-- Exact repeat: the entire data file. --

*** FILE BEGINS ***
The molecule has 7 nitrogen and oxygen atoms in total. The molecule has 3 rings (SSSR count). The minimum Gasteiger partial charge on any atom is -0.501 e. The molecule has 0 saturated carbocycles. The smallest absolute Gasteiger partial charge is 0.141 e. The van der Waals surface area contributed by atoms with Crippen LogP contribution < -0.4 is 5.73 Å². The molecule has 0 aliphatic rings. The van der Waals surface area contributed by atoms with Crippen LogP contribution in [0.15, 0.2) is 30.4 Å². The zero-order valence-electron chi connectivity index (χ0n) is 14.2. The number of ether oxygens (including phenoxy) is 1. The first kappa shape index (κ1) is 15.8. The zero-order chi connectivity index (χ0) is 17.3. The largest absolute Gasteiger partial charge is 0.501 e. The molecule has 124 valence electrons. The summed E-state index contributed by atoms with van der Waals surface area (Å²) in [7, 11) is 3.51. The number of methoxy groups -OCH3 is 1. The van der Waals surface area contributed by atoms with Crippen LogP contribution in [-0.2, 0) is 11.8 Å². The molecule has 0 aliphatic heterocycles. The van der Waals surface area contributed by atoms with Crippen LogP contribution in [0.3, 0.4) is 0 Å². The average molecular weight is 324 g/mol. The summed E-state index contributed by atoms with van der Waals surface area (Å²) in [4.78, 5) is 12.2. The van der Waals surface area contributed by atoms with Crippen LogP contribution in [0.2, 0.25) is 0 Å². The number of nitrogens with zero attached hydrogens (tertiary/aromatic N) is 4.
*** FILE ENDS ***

The molecule has 7 nitrogen and oxygen atoms in total. The molecule has 3 rings (SSSR count). The minimum Gasteiger partial charge on any atom is -0.501 e. The molecule has 0 saturated carbocycles. The smallest absolute Gasteiger partial charge is 0.141 e. The van der Waals surface area contributed by atoms with Crippen LogP contribution < -0.4 is 5.73 Å². The molecule has 0 aliphatic rings. The van der Waals surface area contributed by atoms with Crippen LogP contribution in [0.15, 0.2) is 30.4 Å². The zero-order valence-electron chi connectivity index (χ0n) is 14.2. The number of ether oxygens (including phenoxy) is 1. The first kappa shape index (κ1) is 15.8. The zero-order chi connectivity index (χ0) is 17.3. The largest absolute Gasteiger partial charge is 0.501 e. The molecule has 124 valence electrons. The summed E-state index contributed by atoms with van der Waals surface area (Å²) in [7, 11) is 3.51. The number of methoxy groups -OCH3 is 1. The van der Waals surface area contributed by atoms with Crippen LogP contribution in [-0.2, 0) is 11.8 Å². The molecule has 0 aliphatic heterocycles. The van der Waals surface area contributed by atoms with Crippen LogP contribution in [0.3, 0.4) is 0 Å². The average molecular weight is 324 g/mol. The summed E-state index contributed by atoms with van der Waals surface area (Å²) in [4.78, 5) is 12.2. The van der Waals surface area contributed by atoms with Crippen LogP contribution in [0.2, 0.25) is 0 Å². The number of nitrogens with zero attached hydrogens (tertiary/aromatic N) is 4.